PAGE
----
Since economic orthodoxy is so completely embedded in our thinking, escape from it demands more than a short-term spending splurge to prevent immediate economic collapse, vital though that is. We must dig deeper to uncover the economic roots of the mess we’re in. Putting it more positively, what do we want from post-coronavirus economics?”

Fortunately – there are many economic thinkers proposing sustainable ways of moving forward. A circular economy is an alternative to a traditional linear economy (make, use, dispose) in which we keep resources in use for as long as possible, extract the maximum value from them whilst in use, then recover and regenerate products and materials at the end of each service life.

A related but even more progressive concept is the doughnut economy described by Kate Raworth, an English economist working for the University of Oxford and the University of Cambridge. Doughnut economics, is a visual framework for sustainable development – shaped like a doughnut or lifebelt – combining the concept of planetary boundaries with the complementary concept of social boundaries. The name derives from the shape of the diagram, i.e. a disc with a hole in the middle. The centre hole of the model depicts the proportion of people that lack access to life’s essentials (healthcare, education, equality, etc.) while the outer crust represents the ecological ceilings or planetary boundaries that life depends on and must not be overshot.  See visual below.

The framework was proposed to regard the performance of an economy by the extent to which the needs of people are met without overshooting Earth’s ecological ceiling. In this model, an economy is considered prosperous when all social foundations are met without overshooting any of the ecological ceilings. This situation is represented by the area between the two rings, as the safe and just space for humanity.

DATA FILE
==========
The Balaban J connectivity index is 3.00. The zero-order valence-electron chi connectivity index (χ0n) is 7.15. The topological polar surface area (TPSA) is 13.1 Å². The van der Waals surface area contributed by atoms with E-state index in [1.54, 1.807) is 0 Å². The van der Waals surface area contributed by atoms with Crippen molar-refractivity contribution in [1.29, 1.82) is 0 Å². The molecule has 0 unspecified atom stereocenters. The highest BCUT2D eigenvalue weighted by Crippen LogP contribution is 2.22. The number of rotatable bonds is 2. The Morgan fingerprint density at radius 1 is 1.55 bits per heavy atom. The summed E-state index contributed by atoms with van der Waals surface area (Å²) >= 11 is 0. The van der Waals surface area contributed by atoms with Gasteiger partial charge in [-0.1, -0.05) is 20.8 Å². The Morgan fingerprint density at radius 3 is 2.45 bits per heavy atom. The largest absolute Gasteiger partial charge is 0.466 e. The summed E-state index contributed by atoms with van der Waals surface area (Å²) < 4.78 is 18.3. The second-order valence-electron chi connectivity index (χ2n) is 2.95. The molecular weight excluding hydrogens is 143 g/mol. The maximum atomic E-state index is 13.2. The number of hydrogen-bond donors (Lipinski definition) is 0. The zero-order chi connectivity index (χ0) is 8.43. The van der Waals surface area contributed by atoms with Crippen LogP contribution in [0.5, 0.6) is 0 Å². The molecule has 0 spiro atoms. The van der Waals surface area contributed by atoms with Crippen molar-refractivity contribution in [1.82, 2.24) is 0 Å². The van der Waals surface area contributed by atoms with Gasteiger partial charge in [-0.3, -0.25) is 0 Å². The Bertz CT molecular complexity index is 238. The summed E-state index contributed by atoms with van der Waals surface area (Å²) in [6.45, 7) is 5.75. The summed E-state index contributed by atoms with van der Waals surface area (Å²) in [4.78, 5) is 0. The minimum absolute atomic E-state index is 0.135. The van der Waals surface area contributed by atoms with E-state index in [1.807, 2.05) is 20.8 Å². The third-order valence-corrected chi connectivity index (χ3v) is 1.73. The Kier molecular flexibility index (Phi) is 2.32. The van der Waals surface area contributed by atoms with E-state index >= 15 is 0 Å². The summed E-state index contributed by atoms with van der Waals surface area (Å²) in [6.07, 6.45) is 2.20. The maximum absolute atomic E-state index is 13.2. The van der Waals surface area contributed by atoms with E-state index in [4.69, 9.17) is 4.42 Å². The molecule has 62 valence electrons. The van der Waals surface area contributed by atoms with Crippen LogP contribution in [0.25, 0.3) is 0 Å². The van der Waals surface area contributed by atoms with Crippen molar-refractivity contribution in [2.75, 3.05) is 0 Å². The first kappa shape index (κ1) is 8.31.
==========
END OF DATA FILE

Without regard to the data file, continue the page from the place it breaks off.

These types of progressive concepts are not “pie in the sky’. A growing body of technological achievements along with associated financial undertakings underpins them. However there is predictable pushback from those entrenched in the traditional linear economy. The upcoming US election is providing a clear case study about the opposing forces. A ‘New Green Deal’ however it might be finally laid out, is already being branded as ‘socialist’. It is a false narrative as is commonly the case when progressive programs are initially proposed. 

Make no mistake – despite ill-informed pushback, progress on many fronts is already occurring. The price of solar modules has plummeted 99% since the 1970s thanks to forward thinking research, public policy and increasing demand. According to the US Bureau of Labour Statistics, the fastest growing occupation over the next 10 years will be solar panel installer. The second: wind turbine technician. Major financial institutions have taken note with investments in renewables growing each year accompanied by decreasing investments in fossil fuels. 

Despite these good news stories, sustainability is nonetheless a political issue. Unfortunately, this is stalling progress. We have observed this exact outcome with the CoVid crisis. Politics lead to a denial followed by a delay in needed action with a deadly outcome.

Policy shifts at all levels of government are needed to speed our transition to clean energy, sustainable and safe food production, proper use of resources and greater equality. Political will and informed planning are needed more than ever now. These goals though can be met. We have the knowledge and the financial resources. Moreover, people can adapt quickly to change once convinced that the change is necessary and even useful.